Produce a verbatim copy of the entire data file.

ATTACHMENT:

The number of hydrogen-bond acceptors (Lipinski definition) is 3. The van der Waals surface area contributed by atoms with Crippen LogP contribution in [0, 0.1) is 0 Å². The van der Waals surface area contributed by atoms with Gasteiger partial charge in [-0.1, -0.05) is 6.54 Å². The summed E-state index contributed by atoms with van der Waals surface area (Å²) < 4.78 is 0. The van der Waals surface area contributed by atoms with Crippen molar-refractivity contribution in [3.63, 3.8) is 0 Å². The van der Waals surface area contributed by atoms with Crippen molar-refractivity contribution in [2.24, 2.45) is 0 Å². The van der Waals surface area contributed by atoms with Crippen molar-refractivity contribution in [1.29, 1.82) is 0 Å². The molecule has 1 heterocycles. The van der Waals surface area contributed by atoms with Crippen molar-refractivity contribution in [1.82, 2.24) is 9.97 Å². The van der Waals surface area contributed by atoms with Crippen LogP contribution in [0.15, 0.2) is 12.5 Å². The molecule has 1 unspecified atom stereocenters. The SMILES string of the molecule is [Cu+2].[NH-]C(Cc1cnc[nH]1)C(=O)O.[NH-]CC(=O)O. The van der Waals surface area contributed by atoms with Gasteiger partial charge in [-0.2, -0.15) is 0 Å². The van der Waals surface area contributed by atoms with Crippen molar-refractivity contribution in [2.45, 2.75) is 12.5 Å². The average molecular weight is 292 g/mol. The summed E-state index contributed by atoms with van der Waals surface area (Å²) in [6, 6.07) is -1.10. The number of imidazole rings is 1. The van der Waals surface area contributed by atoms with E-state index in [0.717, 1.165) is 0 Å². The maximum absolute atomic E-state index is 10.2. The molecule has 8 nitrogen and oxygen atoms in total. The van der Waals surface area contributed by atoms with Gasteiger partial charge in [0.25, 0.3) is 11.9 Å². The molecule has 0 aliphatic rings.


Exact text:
The number of hydrogen-bond acceptors (Lipinski definition) is 3. The van der Waals surface area contributed by atoms with Crippen LogP contribution in [0, 0.1) is 0 Å². The van der Waals surface area contributed by atoms with Gasteiger partial charge in [-0.1, -0.05) is 6.54 Å². The summed E-state index contributed by atoms with van der Waals surface area (Å²) < 4.78 is 0. The van der Waals surface area contributed by atoms with Crippen molar-refractivity contribution in [3.63, 3.8) is 0 Å². The van der Waals surface area contributed by atoms with Crippen molar-refractivity contribution in [2.24, 2.45) is 0 Å². The van der Waals surface area contributed by atoms with Crippen molar-refractivity contribution in [1.29, 1.82) is 0 Å². The molecule has 1 heterocycles. The van der Waals surface area contributed by atoms with Crippen molar-refractivity contribution in [1.82, 2.24) is 9.97 Å². The van der Waals surface area contributed by atoms with Crippen LogP contribution in [0.15, 0.2) is 12.5 Å². The molecule has 1 unspecified atom stereocenters. The SMILES string of the molecule is [Cu+2].[NH-]C(Cc1cnc[nH]1)C(=O)O.[NH-]CC(=O)O. The van der Waals surface area contributed by atoms with Gasteiger partial charge in [-0.2, -0.15) is 0 Å². The van der Waals surface area contributed by atoms with Crippen molar-refractivity contribution in [2.45, 2.75) is 12.5 Å². The average molecular weight is 292 g/mol. The summed E-state index contributed by atoms with van der Waals surface area (Å²) in [6, 6.07) is -1.10. The number of imidazole rings is 1. The van der Waals surface area contributed by atoms with E-state index in [0.717, 1.165) is 0 Å². The maximum absolute atomic E-state index is 10.2. The molecule has 8 nitrogen and oxygen atoms in total. The van der Waals surface area contributed by atoms with Gasteiger partial charge in [0.25, 0.3) is 11.9 Å². The molecule has 0 aliphatic rings.